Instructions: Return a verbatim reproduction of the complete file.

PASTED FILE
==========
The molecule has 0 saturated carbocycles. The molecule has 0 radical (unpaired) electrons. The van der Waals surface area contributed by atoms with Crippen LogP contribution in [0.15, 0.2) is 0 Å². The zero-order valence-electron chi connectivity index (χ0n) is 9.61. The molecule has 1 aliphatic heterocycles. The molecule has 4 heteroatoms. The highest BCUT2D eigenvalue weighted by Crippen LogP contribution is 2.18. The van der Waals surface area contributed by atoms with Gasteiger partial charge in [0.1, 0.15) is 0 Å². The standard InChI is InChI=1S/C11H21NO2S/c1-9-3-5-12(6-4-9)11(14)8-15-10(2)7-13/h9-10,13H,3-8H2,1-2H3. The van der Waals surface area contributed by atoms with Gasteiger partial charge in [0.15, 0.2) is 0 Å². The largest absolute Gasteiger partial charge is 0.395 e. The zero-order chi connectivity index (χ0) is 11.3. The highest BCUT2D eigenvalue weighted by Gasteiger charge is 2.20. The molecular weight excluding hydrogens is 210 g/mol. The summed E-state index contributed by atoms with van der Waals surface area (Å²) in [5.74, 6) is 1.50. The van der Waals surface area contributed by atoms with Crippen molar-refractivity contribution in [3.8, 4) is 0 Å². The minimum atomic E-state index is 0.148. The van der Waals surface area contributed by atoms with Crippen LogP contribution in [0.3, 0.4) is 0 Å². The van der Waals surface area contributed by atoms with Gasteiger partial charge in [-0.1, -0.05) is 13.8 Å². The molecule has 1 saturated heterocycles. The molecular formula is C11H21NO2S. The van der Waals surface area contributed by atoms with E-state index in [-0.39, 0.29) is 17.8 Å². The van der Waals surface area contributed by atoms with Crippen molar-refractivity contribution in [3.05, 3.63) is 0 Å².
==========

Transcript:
The molecule has 0 saturated carbocycles. The molecule has 0 radical (unpaired) electrons. The van der Waals surface area contributed by atoms with Crippen LogP contribution in [0.15, 0.2) is 0 Å². The zero-order valence-electron chi connectivity index (χ0n) is 9.61. The molecule has 1 aliphatic heterocycles. The molecule has 4 heteroatoms. The highest BCUT2D eigenvalue weighted by Crippen LogP contribution is 2.18. The van der Waals surface area contributed by atoms with Gasteiger partial charge in [0.1, 0.15) is 0 Å². The standard InChI is InChI=1S/C11H21NO2S/c1-9-3-5-12(6-4-9)11(14)8-15-10(2)7-13/h9-10,13H,3-8H2,1-2H3. The van der Waals surface area contributed by atoms with Gasteiger partial charge in [0.15, 0.2) is 0 Å². The largest absolute Gasteiger partial charge is 0.395 e. The zero-order chi connectivity index (χ0) is 11.3. The highest BCUT2D eigenvalue weighted by Gasteiger charge is 2.20. The molecular weight excluding hydrogens is 210 g/mol. The summed E-state index contributed by atoms with van der Waals surface area (Å²) in [5.74, 6) is 1.50. The van der Waals surface area contributed by atoms with Crippen molar-refractivity contribution in [3.8, 4) is 0 Å². The minimum atomic E-state index is 0.148. The van der Waals surface area contributed by atoms with Crippen LogP contribution in [0.3, 0.4) is 0 Å². The van der Waals surface area contributed by atoms with Gasteiger partial charge in [-0.1, -0.05) is 13.8 Å². The molecule has 1 saturated heterocycles. The molecular formula is C11H21NO2S. The van der Waals surface area contributed by atoms with E-state index in [-0.39, 0.29) is 17.8 Å². The van der Waals surface area contributed by atoms with Crippen molar-refractivity contribution in [3.05, 3.63) is 0 Å².